- Review Price: £84.49
Despite the best efforts of Panasonic, the idea of portable Blu-ray players hasn’t really caught on among the industry at large – most brands are quite content to stick with DVD and keep prices at an affordable level. Toshiba is one such company and this year’s offering is the SDP74 – the successor to last year’s impressive SDP73.
What we have here is a highly stylish and very compact portable DVD player that’ll be perfect for keeping the kids quiet at the airport while you wait for the volcanic ash to clear. The built-in screen measures 7in and has a resolution of 480 x 234 pixels, which might not sound like much but from experience a low res screen isn’t necessarily a barrier to enjoyable DVD pictures – particularly among the causal, undiscerning audience at which the SDP74 is aimed.
Toshiba takes a conventional approach with the SDP74’s design, using a flip-up lid as opposed to the photo frame style employed by some rivals. This makes it more practical for lap-top viewing and keeps the TFT screen protected when it’s in your bag.
On the outside, the unit sports an instantly eye-catching white gloss finish, contrasted nicely by the black finish on the lower section. Once opened up, we were pleased to find that this white finish also adorns the top of the base section, embedded into which is a round disc tray flap and loads of round, clicky buttons that control menus and disc playback. A more comprehensive array of controls is provided on the supplied remote.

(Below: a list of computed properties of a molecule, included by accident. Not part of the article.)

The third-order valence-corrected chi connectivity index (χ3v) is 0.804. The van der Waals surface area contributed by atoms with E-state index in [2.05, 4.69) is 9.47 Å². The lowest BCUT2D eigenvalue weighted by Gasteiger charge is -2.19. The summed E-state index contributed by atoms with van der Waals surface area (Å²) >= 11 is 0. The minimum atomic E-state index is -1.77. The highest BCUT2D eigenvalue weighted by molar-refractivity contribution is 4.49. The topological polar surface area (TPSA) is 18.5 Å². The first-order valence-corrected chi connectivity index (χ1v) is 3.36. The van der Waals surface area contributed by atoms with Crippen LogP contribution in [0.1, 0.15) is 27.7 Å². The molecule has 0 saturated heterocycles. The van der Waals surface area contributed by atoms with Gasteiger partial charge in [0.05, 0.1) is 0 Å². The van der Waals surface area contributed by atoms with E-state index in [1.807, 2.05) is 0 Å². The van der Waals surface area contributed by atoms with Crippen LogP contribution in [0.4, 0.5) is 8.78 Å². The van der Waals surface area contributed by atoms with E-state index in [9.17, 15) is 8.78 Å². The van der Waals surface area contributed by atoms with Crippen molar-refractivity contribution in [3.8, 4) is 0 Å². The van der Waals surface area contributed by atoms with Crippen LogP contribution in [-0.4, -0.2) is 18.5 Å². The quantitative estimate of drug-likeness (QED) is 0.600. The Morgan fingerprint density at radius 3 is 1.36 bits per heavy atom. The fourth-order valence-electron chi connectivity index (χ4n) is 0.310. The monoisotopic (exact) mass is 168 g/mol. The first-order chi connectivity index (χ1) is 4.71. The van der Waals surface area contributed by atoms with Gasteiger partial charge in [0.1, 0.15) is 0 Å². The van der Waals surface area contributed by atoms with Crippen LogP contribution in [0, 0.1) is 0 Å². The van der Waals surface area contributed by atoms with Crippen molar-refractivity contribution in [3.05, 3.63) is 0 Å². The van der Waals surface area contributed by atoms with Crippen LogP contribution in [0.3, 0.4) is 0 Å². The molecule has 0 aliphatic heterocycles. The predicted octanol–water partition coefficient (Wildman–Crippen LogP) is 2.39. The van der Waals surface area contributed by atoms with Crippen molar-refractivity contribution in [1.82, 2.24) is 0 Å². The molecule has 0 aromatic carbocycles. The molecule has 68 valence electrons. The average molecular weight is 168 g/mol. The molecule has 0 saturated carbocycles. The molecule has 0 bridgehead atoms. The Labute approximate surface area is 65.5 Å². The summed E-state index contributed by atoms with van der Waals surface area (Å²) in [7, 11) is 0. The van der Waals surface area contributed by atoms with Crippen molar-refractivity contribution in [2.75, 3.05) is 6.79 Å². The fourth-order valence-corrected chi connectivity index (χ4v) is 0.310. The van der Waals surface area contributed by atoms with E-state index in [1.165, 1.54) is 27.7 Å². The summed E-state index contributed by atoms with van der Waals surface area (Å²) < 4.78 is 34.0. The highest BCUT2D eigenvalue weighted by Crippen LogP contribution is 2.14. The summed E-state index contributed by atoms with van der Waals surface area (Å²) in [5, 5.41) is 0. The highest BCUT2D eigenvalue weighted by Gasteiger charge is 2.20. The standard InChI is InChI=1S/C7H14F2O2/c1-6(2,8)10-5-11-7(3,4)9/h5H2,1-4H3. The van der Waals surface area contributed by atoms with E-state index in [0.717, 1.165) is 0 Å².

Along the right side of the base is a basic array of sockets. The standout is of course the SD card slot, which can be used to play MP3 and JPEG files from SD or SDHC cards. The lack of DivX support from SD cards is annoying, but its ability to play them from recordable DVDs and CDs is some consolation.
If you want to watch pictures from this unit on your TV then the AV minijack output allows you to do so – albeit in poor, composite quality. You get a minijack to composite/stereo audio cable in the box for this purpose. Despite its ability to decode Dolby Digital, there’s no digital audio output for feeding the bit-stream to an amp, but that’s hardly an essential (or even particularly useful) feature. Last but not least is a pair of headphone sockets, so two sprogs can listen at the same time.
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